Dating back to 1864, when vines brought from Bordeaux were first planted here, Vega Sicilia is “recognized as world class, and on top restaurant lists around the world,” according to Wilson. The premium red counts the likes of Prince Charles of the British royal family among its fans.
Utiel-Requena is another Spanish DO for wines located in the province of Valencia, its name combining those of two neighboring towns. Around 78 per cent of Utiel-Requena-bottled wine is exported, making it one of the country's main wine export regions. In recent years, Utiel-Requena DO has been pushing its production of Cava – the Iberian Peninsula’s sparkling wine.
Credit for this successful expansion can partly go to two young bodegas that were determined to put Valencian Cava on the map, and very much succeeded: the award-winning Dominio de la Vega, with its Brut Reserva Especial; and Pago de Tharsys, which produces Pago de Tharsys Brut Nature. These are now two of the most celebrated Spanish Cavas.
“The progressive improvement of the Cava produced in Utiel-Requena is reflected in the achievement of international awards, for wineries such as Dominio de la Vega, Pago de Tharsys, Chozas Carrascal, and Hispano+Suizas,” says Mancebo.
Now, 15 per cent of the surface area in Utiel-Requena – around 143 square miles (37,000 hectares) – is dedicated to the production of Cava, using French white varieties, such as Pinot Noir and Chardonnay, alongside other traditional grapes including Macabeo. However, the heart of Spanish Cava production remains in Catalonia, to the north.
The Sherry Triangle
Head some 90 minutes south of the city of Seville and you hit the Marco de Jerez, or the "Sherry Triangle." This region is bounded by the towns of Jerez de la Frontera, Sanlúcar de Barrameda, and El Puerto de Santa María.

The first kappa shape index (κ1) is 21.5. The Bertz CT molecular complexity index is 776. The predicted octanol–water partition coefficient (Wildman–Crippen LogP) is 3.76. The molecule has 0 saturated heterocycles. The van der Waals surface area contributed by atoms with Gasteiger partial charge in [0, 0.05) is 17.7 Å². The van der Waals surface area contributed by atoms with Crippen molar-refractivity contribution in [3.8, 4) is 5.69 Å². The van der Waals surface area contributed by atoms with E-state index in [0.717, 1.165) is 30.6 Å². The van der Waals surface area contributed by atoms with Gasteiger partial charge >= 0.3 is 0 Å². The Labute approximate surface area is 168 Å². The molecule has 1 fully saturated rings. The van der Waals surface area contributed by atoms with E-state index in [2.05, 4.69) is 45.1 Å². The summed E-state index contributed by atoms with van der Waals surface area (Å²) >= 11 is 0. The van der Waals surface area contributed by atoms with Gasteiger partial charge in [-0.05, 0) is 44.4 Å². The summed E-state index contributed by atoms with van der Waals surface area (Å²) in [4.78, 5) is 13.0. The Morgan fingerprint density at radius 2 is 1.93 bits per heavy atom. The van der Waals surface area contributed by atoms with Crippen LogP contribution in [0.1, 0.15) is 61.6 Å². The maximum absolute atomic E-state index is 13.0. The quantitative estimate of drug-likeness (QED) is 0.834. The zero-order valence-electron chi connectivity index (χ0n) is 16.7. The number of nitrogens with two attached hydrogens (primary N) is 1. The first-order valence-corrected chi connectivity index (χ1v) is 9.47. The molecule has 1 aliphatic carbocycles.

The unique fortified wine has a rich history that dates back to the 17th century, when sherry production involved more than 100 varieties of grape. But, after the devastating vine pestilence phylloxera spread through Europe in the late 1800s, just three white grapes are grown for sherry-making today.
Unlike other wines, sherries tend not to have a specific vintage, as they are aged using a special "solera" system. Essentially, new wine is put into a series of three to nine different barrels – being moved on from one to another. The age of the wine will generally depend on how many barrels it has been aged in, with the process taking a minimum of three years.
“In order to allow the sale of reliable, average age-dated sherries, the regulating council has set up a system that accurately tracks the average age of wines as they move through their solera,” explains Rimontgó’s Mancebo. “Two average age-dated categories are recognized: VOS – Vinum Optimum Signatum, which is 20 years old, average age minimum; and, at 30 years, VORS – Vinum Optimum Rare Signatum."
Whether it is a classic Spanish Rioja, a Brut Cava from Valencia or Catalonia, or the finest of fortified wines from the Sherry Triangle, with a centuries-old heritage, one thing is certain: there's undoubtedly a place – in your cellar and on your table – for the wines of Spain.